Having considered the relationship between Artsana S.p.A. and Artsana USA with respect to the accused products, the Court finds that Artsana USA's contacts should not be imputed to Artsana S.p.A. for purposes of specific jurisdiction. Although the record reveals that there are interlocking directorships, that Artsana S.p.A. provided initial funding to Artsana USA through International Artsana, and that Artsana USA uses Artsana S.p.A.'s trademarks on the accused products, this is insufficient to establish that Artsana S.p.A. substantially controls Artsana USA with respect to the play yard products at issue. See Old Orchard, 904 N.E.2d at 1060 (specific jurisdiction not found over parent even where record showed that parent and subsidiaries "filed consolidated tax returns and had the same officers and directors, " that parent "procured the initial funding" for the subsidiaries, and parent "controlled the flow of cash between itself and its subsidiaries, as "[p]arent corporations necessarily direct and control some aspects of their subsidiaries' businesses"); Zimmerman, 2011 WL 4501412, at *11 (N.D. Ill. Sept. 28, 2011) (despite parent having some administrative involvement with subsidiary, finding "no evidence from which the Court could conclude that [the parent] had any involvement with, let alone exercised... an unusually high degree of' control over, [its subsidiary's] pay policies at issue in this case"). The evidence before the Court shows that Artsana USA has an existence of its own, particularly with respect to the accused products at issue that are developed for the United States market. Artsana USA is not just a legal fiction set up by Artsana S.p.A. to shield itself from lawsuits related to the accused products. See Old Orchard, 904 N.E.2d at 1060 ("The determinative question is whether the parent corporation is simply attempting to shield itself from lawsuits by conducting its own business through the legal fiction of separate' subsidiaries and distribution networks."). Thus, Artsana USA's contacts will not be imputed to Artsana S.p.A. for the purpose of establishing specific jurisdiction.

But Kolcraft argues that Artsana S.p.A.'s independent actions subject it to specific jurisdiction here, because Artsana S.p.A. does business within Illinois and Artsana S.p.A. has committed tortious acts within Illinois. Neither of these allegations hold up against Artsana S.p.A.'s unrebutted evidence that the accused play yard products are independently designed, manufactured, marketed, and sold by Artsana USA. A defendant can be liable for patent infringement "by inducing or contributing to another's infringement occurring in the United States by supplying such other person with the instruments for committing the infringement, providing the defendant knew or should have known that the other would or could reasonably be expected to commit the infringement." Zimnicki v. Gen. Foam Plastics Corp., No. 09 C 2132, 2010 WL 3941869, at *5 (N.D. Ill. Oct. 4, 2010) (citation omitted) (internal quotation marks omitted). Even if the injury occurred in Illinois, where Kolcraft is based and the accused products have been sold, Kolcraft has not adduced any evidence to rebut Artsana S.p.A.'s evidence that Artsana USA has complete control over the accused products. In the face of this evidence and in light of the fact that the parties engaged in jurisdictional discovery, Kolcraft's conclusory allegations of inducement are insufficient. See Purdue, 338 F.3d at 783 (where the defendant submits evidence to oppose jurisdiction, the plaintiff must go beyond the pleadings and submit affirmative evidence to support the exercise of jurisdiction).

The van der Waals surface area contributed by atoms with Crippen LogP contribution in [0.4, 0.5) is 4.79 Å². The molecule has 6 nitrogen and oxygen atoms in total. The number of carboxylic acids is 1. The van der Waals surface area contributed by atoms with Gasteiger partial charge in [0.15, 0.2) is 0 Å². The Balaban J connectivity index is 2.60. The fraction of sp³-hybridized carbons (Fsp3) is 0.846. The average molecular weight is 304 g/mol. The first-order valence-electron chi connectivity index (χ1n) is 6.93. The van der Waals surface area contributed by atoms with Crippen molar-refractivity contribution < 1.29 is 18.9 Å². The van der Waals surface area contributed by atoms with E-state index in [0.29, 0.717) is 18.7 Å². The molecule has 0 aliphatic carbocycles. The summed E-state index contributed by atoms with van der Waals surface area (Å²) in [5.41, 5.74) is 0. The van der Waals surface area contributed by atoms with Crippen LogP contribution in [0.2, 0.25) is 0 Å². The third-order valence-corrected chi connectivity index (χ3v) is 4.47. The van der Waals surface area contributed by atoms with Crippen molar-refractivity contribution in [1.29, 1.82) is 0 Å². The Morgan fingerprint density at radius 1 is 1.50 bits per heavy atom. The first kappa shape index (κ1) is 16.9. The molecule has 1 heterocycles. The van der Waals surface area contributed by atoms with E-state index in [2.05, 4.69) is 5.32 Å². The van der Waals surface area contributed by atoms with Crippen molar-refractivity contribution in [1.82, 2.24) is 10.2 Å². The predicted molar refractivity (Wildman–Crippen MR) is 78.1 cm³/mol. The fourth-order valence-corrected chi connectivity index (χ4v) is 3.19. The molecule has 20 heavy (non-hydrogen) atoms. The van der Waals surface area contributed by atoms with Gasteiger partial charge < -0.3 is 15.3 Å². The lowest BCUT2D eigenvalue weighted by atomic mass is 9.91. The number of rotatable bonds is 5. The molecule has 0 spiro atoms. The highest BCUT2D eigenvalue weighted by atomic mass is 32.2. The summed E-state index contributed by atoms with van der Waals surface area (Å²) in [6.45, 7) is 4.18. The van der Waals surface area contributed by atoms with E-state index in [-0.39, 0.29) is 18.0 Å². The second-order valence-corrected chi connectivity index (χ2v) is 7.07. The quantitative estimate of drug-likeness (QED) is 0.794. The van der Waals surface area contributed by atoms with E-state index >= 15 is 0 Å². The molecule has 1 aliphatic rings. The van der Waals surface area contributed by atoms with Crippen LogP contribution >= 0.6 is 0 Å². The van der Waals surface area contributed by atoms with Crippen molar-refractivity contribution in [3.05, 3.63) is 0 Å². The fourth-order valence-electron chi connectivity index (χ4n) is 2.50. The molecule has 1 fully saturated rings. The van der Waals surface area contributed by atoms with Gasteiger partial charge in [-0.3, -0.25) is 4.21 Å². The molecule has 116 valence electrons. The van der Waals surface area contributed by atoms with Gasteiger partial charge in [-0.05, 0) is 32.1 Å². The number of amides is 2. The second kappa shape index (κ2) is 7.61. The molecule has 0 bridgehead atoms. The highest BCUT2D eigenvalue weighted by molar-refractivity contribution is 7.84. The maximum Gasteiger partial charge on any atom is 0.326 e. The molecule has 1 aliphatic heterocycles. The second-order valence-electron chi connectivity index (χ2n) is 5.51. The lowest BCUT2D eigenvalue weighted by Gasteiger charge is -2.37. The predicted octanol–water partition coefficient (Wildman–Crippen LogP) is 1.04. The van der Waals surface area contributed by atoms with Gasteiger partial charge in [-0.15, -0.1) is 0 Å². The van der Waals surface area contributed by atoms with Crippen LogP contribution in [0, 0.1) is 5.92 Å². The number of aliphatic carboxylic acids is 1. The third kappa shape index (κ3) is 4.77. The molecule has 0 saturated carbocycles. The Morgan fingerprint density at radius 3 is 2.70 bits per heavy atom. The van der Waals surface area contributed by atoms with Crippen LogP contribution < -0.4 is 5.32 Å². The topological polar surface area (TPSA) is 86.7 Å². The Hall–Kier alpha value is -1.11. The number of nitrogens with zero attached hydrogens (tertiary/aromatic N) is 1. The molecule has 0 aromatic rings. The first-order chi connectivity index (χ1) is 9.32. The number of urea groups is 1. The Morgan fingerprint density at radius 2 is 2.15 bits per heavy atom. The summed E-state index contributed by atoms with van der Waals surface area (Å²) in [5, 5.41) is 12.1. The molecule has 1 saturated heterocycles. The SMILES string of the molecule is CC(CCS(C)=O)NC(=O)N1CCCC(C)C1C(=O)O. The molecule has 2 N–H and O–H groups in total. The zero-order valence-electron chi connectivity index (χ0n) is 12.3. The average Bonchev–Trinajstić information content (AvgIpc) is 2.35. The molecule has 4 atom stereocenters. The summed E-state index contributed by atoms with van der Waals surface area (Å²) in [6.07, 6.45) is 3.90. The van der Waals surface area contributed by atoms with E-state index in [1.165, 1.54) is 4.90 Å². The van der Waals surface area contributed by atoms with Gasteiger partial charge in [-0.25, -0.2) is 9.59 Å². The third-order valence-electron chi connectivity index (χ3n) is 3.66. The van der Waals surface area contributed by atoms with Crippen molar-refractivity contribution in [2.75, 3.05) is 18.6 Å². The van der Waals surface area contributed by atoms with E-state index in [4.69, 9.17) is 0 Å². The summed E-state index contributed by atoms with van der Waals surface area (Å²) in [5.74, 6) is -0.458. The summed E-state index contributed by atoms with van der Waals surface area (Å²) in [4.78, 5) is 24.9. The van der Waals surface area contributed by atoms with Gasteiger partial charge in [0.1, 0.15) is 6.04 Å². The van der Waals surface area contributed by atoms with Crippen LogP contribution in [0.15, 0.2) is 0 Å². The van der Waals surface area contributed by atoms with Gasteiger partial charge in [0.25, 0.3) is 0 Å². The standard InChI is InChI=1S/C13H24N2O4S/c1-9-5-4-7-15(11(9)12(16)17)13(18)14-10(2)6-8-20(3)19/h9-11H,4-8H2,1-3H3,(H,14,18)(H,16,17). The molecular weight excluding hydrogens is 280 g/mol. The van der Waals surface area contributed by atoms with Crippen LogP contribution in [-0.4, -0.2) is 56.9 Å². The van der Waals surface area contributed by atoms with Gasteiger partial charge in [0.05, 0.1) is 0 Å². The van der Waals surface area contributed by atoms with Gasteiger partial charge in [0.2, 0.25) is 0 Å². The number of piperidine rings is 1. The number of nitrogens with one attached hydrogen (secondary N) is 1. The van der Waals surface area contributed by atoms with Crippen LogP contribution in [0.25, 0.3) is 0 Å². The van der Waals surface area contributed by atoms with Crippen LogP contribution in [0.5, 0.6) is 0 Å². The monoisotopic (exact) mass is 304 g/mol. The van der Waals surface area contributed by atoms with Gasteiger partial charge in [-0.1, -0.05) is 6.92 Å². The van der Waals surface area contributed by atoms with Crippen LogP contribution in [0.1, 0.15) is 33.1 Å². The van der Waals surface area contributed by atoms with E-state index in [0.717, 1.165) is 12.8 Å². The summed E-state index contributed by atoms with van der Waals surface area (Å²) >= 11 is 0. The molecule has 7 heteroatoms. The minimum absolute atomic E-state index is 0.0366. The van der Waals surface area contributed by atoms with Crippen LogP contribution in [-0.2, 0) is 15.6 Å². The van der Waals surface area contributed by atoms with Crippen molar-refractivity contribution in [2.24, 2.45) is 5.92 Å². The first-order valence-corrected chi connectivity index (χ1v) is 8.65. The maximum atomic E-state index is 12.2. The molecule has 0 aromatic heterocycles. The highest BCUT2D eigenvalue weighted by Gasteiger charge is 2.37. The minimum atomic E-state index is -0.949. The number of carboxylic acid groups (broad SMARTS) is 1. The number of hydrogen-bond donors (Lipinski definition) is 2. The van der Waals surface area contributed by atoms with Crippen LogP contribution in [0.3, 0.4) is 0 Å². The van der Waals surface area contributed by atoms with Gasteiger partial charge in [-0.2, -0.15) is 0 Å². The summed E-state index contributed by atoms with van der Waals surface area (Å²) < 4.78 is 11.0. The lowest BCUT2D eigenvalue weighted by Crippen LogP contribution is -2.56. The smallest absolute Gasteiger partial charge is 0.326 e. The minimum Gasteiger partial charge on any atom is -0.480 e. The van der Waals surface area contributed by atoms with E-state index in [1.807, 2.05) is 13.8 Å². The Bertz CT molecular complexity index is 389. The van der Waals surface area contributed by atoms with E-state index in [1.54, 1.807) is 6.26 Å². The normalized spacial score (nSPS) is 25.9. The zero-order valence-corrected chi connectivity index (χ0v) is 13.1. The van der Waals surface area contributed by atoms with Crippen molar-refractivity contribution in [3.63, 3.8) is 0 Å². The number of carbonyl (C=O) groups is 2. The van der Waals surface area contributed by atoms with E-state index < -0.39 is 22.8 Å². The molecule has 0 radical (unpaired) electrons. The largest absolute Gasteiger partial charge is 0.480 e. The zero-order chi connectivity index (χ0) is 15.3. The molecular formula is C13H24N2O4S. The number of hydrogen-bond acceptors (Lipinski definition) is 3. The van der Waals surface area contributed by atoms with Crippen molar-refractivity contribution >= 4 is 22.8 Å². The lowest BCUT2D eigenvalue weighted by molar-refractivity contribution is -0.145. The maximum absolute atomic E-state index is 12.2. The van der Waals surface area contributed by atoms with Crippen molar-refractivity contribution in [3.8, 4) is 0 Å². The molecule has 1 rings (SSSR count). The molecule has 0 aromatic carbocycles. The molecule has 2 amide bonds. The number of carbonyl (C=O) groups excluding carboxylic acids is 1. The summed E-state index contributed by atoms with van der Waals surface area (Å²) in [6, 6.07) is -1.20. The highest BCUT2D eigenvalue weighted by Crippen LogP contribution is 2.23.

Thus, the Court does not have jurisdiction over Artsana S.p.A., which is dismissed from the suit.[3] Kolcraft is not left without recourse, however, as it has also sued Artsana USA in the same complaint. Indeed, Kolcraft and Artsana USA have already engaged in some discovery and exchanged initial infringement and invalidity contentions. As already discussed, there has been no suggestion that Artsana USA is insolvent or that dismissal of Artsana S.p.A. would work an injustice upon Kolcraft. The dismissal of Artsana S.p.A. should not affect Kolcraft's ability to prosecute this action against Artsana USA.[4]


For the foregoing reasons, Artsana S.p.A.'s motion to dismiss [27] is granted. Artsana S.p.A. is dismissed from this case.